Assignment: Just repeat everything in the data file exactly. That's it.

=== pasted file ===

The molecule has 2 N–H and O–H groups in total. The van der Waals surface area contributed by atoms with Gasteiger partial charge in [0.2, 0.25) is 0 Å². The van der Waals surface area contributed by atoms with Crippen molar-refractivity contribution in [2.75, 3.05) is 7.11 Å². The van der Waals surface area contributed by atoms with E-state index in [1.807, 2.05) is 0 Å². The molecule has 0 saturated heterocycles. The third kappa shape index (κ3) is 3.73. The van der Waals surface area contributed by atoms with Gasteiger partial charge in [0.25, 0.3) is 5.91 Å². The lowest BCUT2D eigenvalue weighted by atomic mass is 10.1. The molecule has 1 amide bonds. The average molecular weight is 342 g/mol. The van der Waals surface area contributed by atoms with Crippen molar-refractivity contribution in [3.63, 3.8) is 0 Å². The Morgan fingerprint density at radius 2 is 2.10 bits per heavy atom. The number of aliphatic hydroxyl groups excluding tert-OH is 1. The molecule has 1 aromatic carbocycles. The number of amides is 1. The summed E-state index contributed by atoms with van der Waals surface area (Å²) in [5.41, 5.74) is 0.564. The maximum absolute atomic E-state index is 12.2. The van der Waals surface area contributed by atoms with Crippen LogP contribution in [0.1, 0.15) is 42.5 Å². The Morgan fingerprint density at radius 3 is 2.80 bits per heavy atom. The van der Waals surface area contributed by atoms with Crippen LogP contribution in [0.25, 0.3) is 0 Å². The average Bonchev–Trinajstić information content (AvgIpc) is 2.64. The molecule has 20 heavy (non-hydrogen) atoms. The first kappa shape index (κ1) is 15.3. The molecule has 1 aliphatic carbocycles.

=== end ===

The molecule has 2 N–H and O–H groups in total. The van der Waals surface area contributed by atoms with Gasteiger partial charge in [0.2, 0.25) is 0 Å². The van der Waals surface area contributed by atoms with Crippen molar-refractivity contribution in [2.75, 3.05) is 7.11 Å². The van der Waals surface area contributed by atoms with E-state index in [1.807, 2.05) is 0 Å². The molecule has 0 saturated heterocycles. The third kappa shape index (κ3) is 3.73. The van der Waals surface area contributed by atoms with Gasteiger partial charge in [0.25, 0.3) is 5.91 Å². The lowest BCUT2D eigenvalue weighted by atomic mass is 10.1. The molecule has 1 amide bonds. The average molecular weight is 342 g/mol. The van der Waals surface area contributed by atoms with Crippen molar-refractivity contribution in [3.63, 3.8) is 0 Å². The Morgan fingerprint density at radius 2 is 2.10 bits per heavy atom. The number of aliphatic hydroxyl groups excluding tert-OH is 1. The molecule has 1 aromatic carbocycles. The number of amides is 1. The summed E-state index contributed by atoms with van der Waals surface area (Å²) in [5.41, 5.74) is 0.564. The maximum absolute atomic E-state index is 12.2. The van der Waals surface area contributed by atoms with Crippen LogP contribution in [0.1, 0.15) is 42.5 Å². The Morgan fingerprint density at radius 3 is 2.80 bits per heavy atom. The van der Waals surface area contributed by atoms with Crippen LogP contribution in [0.25, 0.3) is 0 Å². The average Bonchev–Trinajstić information content (AvgIpc) is 2.64. The molecule has 20 heavy (non-hydrogen) atoms. The first kappa shape index (κ1) is 15.3. The molecule has 1 aliphatic carbocycles.